• In yet another embodiment of the present disclosure shown in FIG. 2, a heat exchanger 200 is provided which includes a plurality of micro-channel heat exchanger elements of which micro-channel heat exchanger element 202 is shown in exploded view. Heat exchanger 200 includes a manifold 204 with a side 206 having a plurality of enclosures or receptacles 210 of a preselected configuration, each receptacle, e.g. receptacle 212 being adapted to receive a micro-channel heat exchanger element, e.g. element 202. Each of the receptacles 212, of the embodiment of FIG. 2, is in parallel fluid communication with a parallel flow network such as flow network 604 of FIG. 6, which is also illustrated in greater detail as a plurality of machined grooves or channels, 302, in FIG. 3. As can be appreciated by referring to FIG. 2, an element 202 may be mounted or attached to or within a receptacle 212 via any number of mechanical attachment schemes well known in the art (e.g. bolts, screws, pins, etc.). The element 202 may be mounted within the receptacle 212 to maintain fluid communication with the manifold 204. In yet another embodiment, an element 202 may be mounted or attached directly to a surface or side 206 of the manifold 204.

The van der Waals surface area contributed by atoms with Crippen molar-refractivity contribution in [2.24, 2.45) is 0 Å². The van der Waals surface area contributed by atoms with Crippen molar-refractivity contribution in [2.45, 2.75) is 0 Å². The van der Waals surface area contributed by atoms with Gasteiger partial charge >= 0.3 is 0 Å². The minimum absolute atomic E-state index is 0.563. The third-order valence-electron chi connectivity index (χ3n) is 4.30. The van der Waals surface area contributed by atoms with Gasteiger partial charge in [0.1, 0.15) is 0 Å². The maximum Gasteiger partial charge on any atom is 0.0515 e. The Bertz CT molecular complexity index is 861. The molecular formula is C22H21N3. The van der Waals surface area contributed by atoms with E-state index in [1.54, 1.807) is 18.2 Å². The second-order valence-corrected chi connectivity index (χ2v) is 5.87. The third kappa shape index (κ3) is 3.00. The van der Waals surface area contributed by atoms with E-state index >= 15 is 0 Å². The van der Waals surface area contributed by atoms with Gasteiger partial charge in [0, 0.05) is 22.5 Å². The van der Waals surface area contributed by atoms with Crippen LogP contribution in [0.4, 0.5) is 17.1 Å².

• Referring now to FIGS. 4 and 5, a plan view (FIG. 4) and a cross-sectional view (FIG. 5) of a representative modular, micro-channel heat exchanger element 400 is presented. It can be appreciated that while micro-channel heat exchanger element 400 is representative of the plurality of micro-channel heat exchanger elements provided for in FIGS. 1 and 2, other micro-channel heat exchanger elements may be incorporated without departing from the scope of the present disclosure. As shown in FIG. 4, micro-channel heat exchanger element 400 may include a three-pass, high density fin configuration 402 for yielding the desired pressure drop and temperature gradient. As noted above, the fin configuration may be any one of many to include, but not limited to, a straight fin, a high density fin, a lanced offset, and perforated offset layers. In particular, the combination of fin design, orifice diameter (e.g. 0.025″ in at least one design), and the serpentine path 404 defined by fin configuration 402 ensure the desired and required thermal performance. Control of the orifice (406, 408) diameter is critical to maintain desired pressure deltas, and can be achieved by virtue of the unique manufacturing approach disclosed herein.